It's Not Just Dalma
As inspiring as she is, Ivanyi can't do it alone.
"Next to her, there are two really important players of Hungarian nationality, Zsofia Fegyverneky and Nora Nagy-Bujdoso," said Djokic, a graduate of the FIBA Europe Coaching Certificate program.
"Both of them are playing in the form of their lives this season.
"When I say this, I'm not just talking about scoring points, but more about what they all do on the court in both phases of the game for our team.
"Zsofia, for example, in every game guards the opponents' best player, and at the same time enjoys an average of 11 points per game."
There are others.
"I should also mention that this year, we decided to sign and re-sign really young foreign players and in so doing, give them a chance to build their European careers," Djokic said.
"For example, Alexandria Quigley (24, Illinois) is growing into one of the best shooters in the EuroLeague, and Sara Krnjic (Serbia) is our first option at position five while just 19 years old."
"Kelsey Griffin (23, Alaska) is a rookie in the EuroLeague but I can say that she is improving from day to day, and she's catching the rhythm of European basketball.
"In our last game against Kosice, she had one of the key roles in our big success."
In 29 minutes, Griffin poured in 14 points and grabbed seven boards.
"There are also two young Hungarians, Krisztina Raksanyi and Nikolett Sarok, who this year have gained EuroLeague experience by playing in every game and are only 19 and 20 years of age (respectively)."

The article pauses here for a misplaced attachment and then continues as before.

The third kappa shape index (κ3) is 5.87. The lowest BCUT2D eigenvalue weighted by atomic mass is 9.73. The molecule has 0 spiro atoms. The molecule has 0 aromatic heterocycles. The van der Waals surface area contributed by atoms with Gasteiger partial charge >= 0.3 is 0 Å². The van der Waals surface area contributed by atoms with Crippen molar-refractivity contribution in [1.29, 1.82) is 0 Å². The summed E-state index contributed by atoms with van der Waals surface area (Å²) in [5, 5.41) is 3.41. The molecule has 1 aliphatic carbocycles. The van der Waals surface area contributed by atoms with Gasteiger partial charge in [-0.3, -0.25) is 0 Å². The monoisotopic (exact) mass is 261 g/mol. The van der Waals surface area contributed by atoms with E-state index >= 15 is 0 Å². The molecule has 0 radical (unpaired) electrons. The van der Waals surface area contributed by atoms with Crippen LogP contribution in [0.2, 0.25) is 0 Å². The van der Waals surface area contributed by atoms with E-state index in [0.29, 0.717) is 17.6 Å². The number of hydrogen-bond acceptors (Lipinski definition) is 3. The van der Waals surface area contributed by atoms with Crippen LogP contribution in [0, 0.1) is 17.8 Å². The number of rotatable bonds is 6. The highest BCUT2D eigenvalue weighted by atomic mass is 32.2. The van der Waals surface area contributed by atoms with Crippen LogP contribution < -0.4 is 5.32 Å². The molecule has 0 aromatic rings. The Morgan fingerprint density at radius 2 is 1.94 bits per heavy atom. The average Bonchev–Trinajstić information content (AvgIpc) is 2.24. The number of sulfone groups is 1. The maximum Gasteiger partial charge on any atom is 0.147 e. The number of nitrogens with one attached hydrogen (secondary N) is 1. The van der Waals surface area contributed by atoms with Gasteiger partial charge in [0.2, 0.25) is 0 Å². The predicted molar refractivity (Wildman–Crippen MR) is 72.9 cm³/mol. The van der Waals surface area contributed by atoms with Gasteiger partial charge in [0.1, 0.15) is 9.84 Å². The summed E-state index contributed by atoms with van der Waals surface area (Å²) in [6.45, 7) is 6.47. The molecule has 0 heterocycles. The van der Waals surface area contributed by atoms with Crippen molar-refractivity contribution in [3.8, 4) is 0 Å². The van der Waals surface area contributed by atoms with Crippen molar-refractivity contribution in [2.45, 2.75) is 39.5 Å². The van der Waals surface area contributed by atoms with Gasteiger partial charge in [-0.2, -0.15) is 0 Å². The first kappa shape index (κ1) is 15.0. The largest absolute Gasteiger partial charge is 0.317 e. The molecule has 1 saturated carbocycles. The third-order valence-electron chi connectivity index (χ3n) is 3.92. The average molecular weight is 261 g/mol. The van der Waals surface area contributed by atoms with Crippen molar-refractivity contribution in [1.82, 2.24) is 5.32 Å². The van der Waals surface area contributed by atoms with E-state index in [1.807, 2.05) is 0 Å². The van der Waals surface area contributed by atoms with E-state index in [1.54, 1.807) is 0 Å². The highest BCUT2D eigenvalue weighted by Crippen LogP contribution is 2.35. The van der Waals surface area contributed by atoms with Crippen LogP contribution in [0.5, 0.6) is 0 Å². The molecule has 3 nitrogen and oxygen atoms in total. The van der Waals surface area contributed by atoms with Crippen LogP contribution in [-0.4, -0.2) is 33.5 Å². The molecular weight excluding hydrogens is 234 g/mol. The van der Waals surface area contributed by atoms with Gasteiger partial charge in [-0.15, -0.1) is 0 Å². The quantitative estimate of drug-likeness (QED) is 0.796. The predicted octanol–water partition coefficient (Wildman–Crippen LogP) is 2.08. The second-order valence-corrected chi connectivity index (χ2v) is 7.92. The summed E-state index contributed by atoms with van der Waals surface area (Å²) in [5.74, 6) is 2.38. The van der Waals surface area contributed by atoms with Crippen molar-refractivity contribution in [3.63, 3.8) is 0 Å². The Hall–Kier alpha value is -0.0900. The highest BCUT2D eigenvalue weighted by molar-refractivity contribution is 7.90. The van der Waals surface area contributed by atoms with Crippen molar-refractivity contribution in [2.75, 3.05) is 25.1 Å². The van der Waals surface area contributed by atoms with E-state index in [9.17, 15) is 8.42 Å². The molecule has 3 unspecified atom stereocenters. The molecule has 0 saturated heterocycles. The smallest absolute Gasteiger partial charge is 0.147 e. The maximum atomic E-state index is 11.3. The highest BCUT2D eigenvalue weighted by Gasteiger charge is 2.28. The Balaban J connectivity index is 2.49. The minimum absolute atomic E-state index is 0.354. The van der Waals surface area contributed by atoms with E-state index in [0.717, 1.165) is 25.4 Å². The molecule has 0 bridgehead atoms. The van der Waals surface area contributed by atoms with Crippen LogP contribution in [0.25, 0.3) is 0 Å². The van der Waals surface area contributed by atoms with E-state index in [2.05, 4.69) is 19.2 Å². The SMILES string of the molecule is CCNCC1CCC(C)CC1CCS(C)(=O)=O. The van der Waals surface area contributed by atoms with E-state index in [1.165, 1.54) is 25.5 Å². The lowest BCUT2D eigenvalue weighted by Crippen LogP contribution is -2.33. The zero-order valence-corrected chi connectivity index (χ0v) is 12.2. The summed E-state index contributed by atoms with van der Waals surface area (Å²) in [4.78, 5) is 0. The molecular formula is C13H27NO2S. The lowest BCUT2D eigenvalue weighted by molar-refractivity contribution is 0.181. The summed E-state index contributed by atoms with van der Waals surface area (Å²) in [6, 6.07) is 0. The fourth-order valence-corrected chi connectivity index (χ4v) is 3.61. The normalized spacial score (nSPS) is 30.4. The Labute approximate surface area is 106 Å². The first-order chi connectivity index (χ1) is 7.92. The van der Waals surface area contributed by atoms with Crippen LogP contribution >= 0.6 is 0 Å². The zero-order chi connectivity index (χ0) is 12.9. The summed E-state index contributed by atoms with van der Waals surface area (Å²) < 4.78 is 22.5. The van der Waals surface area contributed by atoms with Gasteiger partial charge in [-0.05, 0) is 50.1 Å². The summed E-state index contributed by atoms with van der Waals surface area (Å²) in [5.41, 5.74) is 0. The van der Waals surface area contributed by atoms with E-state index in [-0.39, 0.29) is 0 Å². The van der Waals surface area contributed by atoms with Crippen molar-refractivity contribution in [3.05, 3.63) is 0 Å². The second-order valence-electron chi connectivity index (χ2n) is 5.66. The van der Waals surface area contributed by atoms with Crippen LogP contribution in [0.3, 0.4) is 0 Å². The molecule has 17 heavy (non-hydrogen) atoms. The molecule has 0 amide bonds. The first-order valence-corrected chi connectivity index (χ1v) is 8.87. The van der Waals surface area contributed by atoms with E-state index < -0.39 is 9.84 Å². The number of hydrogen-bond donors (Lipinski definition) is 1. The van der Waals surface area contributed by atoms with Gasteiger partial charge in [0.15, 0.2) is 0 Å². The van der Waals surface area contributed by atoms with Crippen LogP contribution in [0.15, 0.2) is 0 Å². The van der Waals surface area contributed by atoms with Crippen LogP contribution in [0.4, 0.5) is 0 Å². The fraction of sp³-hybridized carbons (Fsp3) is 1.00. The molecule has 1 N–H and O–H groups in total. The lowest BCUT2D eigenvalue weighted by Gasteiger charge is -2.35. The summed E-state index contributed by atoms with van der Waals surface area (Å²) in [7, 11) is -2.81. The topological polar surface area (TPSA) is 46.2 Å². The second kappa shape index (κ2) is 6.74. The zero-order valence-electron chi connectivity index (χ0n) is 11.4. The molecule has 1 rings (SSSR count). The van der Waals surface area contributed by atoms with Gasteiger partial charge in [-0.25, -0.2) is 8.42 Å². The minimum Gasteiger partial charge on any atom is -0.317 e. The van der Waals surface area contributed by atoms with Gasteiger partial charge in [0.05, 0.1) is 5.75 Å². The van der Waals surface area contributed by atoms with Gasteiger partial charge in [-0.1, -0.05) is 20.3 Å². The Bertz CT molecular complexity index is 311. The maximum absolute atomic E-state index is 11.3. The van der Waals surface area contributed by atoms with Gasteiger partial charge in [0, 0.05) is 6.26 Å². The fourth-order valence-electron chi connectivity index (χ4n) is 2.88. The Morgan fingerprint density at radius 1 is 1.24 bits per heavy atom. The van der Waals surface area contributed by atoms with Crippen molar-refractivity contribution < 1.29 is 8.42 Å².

To this point, nine games have been played.
Now comes number 10 and judging from the first clash in Italy, it will take a monumental effort and then some just to challenge Taranto, never mind beat them.
Should Pecs not win, USO Mondeville could leapfrog them into fourth place with a triumph over TTT Riga in France.
Mondeville are 3-6 and will be expected to win that game, though Riga (1-8) beat them 55-50 in the first encounter in Latvia.
Heading into the last week, and despite the opponents being Taranto, Pecs are fully aware they control their own destiny.
"Of course, everyone knows that we play with one of the best defensive teams in Europe, but our trademark is also defense," Djokic said of the Taranto clash.
Pre-Season Objectives Met
Win or lose, smiles or tears, it has been mission accomplished for Pecs.
"Before the start of this EuroLeague season, I said that I hoped my young team could be a true rival to any opponent, but that we had to work a bit more than all the others in order to be able to progress and thus achieve a result," Djokic said.
"Of course, the time is working for us and now when we are one step away from achieving our dreams, I can with a clear conscience declare that we have really invested a lot of energy in our work together and we're starting to get the returns.
"I am primarily referring to the personal growth of each player, and therefore the progress of the team, which is immeasurable."
The icing on the cake would be to reach the play-offs.
"And for this young team, qualifying for the second round would be as great a success for them as reaching Final Four," Djokic said.